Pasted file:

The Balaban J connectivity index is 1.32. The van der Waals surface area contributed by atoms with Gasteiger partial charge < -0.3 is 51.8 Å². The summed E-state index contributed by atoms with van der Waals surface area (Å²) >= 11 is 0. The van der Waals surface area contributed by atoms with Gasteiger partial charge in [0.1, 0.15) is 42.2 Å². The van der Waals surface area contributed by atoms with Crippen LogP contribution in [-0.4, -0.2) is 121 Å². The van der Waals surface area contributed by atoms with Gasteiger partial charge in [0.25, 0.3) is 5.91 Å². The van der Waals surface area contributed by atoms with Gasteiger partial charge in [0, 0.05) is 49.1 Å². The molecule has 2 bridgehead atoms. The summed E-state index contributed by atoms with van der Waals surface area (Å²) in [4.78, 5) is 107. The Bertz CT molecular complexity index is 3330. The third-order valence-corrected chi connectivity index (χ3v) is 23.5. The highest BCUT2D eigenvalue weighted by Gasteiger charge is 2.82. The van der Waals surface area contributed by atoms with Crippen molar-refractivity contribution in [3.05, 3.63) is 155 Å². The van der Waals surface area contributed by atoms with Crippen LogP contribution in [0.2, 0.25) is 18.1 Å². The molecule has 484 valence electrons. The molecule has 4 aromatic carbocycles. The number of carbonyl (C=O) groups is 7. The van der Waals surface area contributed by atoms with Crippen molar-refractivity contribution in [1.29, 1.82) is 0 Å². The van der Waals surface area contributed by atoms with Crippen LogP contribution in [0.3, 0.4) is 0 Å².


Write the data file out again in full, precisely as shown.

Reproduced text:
The Balaban J connectivity index is 1.32. The van der Waals surface area contributed by atoms with Gasteiger partial charge < -0.3 is 51.8 Å². The summed E-state index contributed by atoms with van der Waals surface area (Å²) >= 11 is 0. The van der Waals surface area contributed by atoms with Gasteiger partial charge in [0.1, 0.15) is 42.2 Å². The van der Waals surface area contributed by atoms with Crippen LogP contribution in [-0.4, -0.2) is 121 Å². The van der Waals surface area contributed by atoms with Gasteiger partial charge in [0.25, 0.3) is 5.91 Å². The van der Waals surface area contributed by atoms with Gasteiger partial charge in [0, 0.05) is 49.1 Å². The molecule has 2 bridgehead atoms. The summed E-state index contributed by atoms with van der Waals surface area (Å²) in [4.78, 5) is 107. The Bertz CT molecular complexity index is 3330. The third-order valence-corrected chi connectivity index (χ3v) is 23.5. The highest BCUT2D eigenvalue weighted by Gasteiger charge is 2.82. The van der Waals surface area contributed by atoms with Crippen molar-refractivity contribution in [3.05, 3.63) is 155 Å². The van der Waals surface area contributed by atoms with Crippen LogP contribution in [0.2, 0.25) is 18.1 Å². The molecule has 484 valence electrons. The molecule has 4 aromatic carbocycles. The number of carbonyl (C=O) groups is 7. The van der Waals surface area contributed by atoms with Crippen molar-refractivity contribution in [1.29, 1.82) is 0 Å². The van der Waals surface area contributed by atoms with Crippen LogP contribution in [0.3, 0.4) is 0 Å².